The artist’s first photobook is diaristic and investigative, marking stages in the evolution of the their character, and exploring grounds for its further expansion

For Jester Bulnes, a self-portrait doesn’t necessarily require the physical self. The artist’s forthcoming photo book, DENTRO, is an autobiographical exploration, imagining the artist through the images they take of others. Says Elisa Sue Young Park in the book’s introduction, “Bulnes is incredibly forthright in their aesthetic judgments, which manifests in an instinctual ability to recognize themself in varying and diverse forms.”

DENTRO is diaristic and investigative, marking stages in the evolution of the artist’s character, and exploring grounds for its further expansion. A fascination with twos is central to Bulnes’s practice; they play with parallels, pairs, and the in-between with each image they render. That concept is principal to their own identity, one that emerged over that period between adolescence and adulthood, where seemingly contradictory selves may come to be—college. While studying fine art at UCLA, Bulnes was confronted with branching versions of themself, which ultimately found form in DENTRO.

Ahead of the book’s release on March 23, at Palm Grove Social in Los Angeles, Bulnes joins Document to reflect on the making of DENTRO—and not disparately, the making of themself.

Megan Hullander: How did the concept for DENTRO come about?

Jester Bulnes: For my 18th birthday, I put together my first-ever print project. It was a self-titled zine, and I [hosted] a corresponding DIY art show of sorts to celebrate. That was the first time I had thought about the relationships between my photographs, [rather than] working with singular images. I knew that the next project I wanted to create was going to be a book: hardcover, larger, and filled with many more photographs.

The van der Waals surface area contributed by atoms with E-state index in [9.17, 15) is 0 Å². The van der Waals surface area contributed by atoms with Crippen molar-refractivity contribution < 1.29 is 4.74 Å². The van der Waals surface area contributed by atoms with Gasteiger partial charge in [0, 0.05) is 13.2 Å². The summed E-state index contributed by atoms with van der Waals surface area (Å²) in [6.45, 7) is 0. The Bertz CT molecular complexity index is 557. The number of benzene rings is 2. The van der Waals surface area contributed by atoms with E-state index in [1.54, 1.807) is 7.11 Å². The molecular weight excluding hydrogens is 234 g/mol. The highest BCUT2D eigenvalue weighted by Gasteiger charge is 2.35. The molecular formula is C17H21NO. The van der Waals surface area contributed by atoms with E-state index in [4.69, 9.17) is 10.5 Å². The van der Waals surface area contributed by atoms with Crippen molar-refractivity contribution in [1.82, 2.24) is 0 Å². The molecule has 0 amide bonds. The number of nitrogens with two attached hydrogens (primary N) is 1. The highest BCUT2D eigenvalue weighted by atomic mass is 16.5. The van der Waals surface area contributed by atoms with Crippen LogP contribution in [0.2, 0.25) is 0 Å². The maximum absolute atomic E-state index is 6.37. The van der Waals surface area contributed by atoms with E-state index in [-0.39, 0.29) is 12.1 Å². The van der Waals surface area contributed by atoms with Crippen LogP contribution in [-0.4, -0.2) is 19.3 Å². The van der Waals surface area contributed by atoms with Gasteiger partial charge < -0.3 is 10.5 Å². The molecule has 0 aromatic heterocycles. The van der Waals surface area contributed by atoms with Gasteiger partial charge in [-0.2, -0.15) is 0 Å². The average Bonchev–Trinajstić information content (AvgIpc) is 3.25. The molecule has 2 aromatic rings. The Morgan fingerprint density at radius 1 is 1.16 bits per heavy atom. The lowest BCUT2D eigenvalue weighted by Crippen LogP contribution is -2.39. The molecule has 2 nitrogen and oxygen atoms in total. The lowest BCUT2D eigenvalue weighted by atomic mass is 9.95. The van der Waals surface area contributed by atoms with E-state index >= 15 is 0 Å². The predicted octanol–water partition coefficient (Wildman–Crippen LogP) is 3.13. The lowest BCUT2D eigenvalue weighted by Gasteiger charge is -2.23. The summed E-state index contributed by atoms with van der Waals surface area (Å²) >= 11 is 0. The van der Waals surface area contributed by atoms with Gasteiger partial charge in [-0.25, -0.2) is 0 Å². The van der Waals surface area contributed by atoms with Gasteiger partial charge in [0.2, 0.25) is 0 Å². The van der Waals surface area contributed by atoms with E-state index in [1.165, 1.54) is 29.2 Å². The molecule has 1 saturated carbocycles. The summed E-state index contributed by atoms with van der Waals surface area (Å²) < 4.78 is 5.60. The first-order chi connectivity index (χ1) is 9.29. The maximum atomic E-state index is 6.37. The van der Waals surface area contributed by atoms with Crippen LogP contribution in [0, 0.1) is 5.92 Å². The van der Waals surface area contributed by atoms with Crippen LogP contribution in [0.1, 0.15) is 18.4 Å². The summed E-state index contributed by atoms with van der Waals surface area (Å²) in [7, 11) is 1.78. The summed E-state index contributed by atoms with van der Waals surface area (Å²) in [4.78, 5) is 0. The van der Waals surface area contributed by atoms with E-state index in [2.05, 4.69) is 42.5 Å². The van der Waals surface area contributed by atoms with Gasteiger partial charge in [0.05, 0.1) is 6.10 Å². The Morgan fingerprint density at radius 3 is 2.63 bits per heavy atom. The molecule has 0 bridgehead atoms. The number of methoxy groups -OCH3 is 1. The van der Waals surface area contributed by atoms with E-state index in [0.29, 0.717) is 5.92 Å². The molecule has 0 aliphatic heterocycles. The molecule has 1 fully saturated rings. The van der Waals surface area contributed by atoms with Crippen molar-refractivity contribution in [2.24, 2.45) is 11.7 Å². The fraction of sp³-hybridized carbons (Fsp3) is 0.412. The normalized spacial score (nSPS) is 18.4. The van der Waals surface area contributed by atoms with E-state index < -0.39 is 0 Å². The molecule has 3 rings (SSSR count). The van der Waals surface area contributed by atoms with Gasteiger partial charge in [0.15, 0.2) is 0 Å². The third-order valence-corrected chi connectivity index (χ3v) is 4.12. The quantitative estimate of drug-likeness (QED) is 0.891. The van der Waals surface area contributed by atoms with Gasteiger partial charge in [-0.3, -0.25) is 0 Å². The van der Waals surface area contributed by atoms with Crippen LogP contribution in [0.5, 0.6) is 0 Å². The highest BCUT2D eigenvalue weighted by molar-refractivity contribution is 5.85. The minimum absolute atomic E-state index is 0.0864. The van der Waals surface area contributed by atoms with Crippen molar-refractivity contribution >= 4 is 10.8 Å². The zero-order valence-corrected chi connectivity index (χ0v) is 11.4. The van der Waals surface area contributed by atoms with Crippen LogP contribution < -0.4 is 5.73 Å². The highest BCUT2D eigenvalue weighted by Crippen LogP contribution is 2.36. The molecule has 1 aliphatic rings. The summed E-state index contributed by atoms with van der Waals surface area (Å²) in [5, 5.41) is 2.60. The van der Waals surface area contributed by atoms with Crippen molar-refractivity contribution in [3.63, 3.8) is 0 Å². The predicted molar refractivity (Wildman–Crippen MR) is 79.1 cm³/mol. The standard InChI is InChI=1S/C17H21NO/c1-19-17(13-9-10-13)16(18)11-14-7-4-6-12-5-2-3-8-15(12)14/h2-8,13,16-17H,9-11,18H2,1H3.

It’s really important to me that my work exists beyond something you might scroll past online, where there are thousands of photos at our disposal. I want, and hope, that the images can be felt. I want people to look at them and feel inspired to create something of their own. There’s something special about being able to see art in person, and getting to flip through a collective body of images—something tangible. This project came as an antithesis to the internet—an effort to think about my work more seriously as a young artist.

Megan: Where did the title derive from?

Jester: It’s annoying, because I can’t actually pinpoint the exact moment when I knew that the book would be called DENTRO. It must have come from a song, or I read it somewhere. I do remember, though, having written it out several times and double-checking the translation. It translates to ‘within’ in Spanish; I immediately fell in love. I jokingly like to say that the title came from ‘within.’

Megan: Where were the images in the book taken? How has each space informed your sense of self, personally and artistically?

Jester: Most of the images, if not all, were taken in Los Angeles, which is where I am from. The others were taken in Mexico. Having grown up in LA—and more specifically Downey, this weird, urban-city mixture—allows for me to exist in the city in a really honest way. The images feel very LA—or, at least, my version of it—while simultaneously being tied to no specific location. I tend to shoot mostly outside in urban spaces, which feels very reflective of the areas I grew up in. I’m naturally drawn to the rawness of these places.

Working with both these natural spaces and graffiti-tagged architectural sites allowed me to confront my existence in the world as a queer, brown body. LA’s history with Latino people empowered me to directly explore that part of my identity. I’m thankful for this project because it finally allowed me to make my way to Mexico, to start photographing there, as well. As someone who comes from an immigrant household, and is both Mexican and Salvadoran, there’s a lot of unexplored culture I am slowly trying to navigate. I am still learning a lot.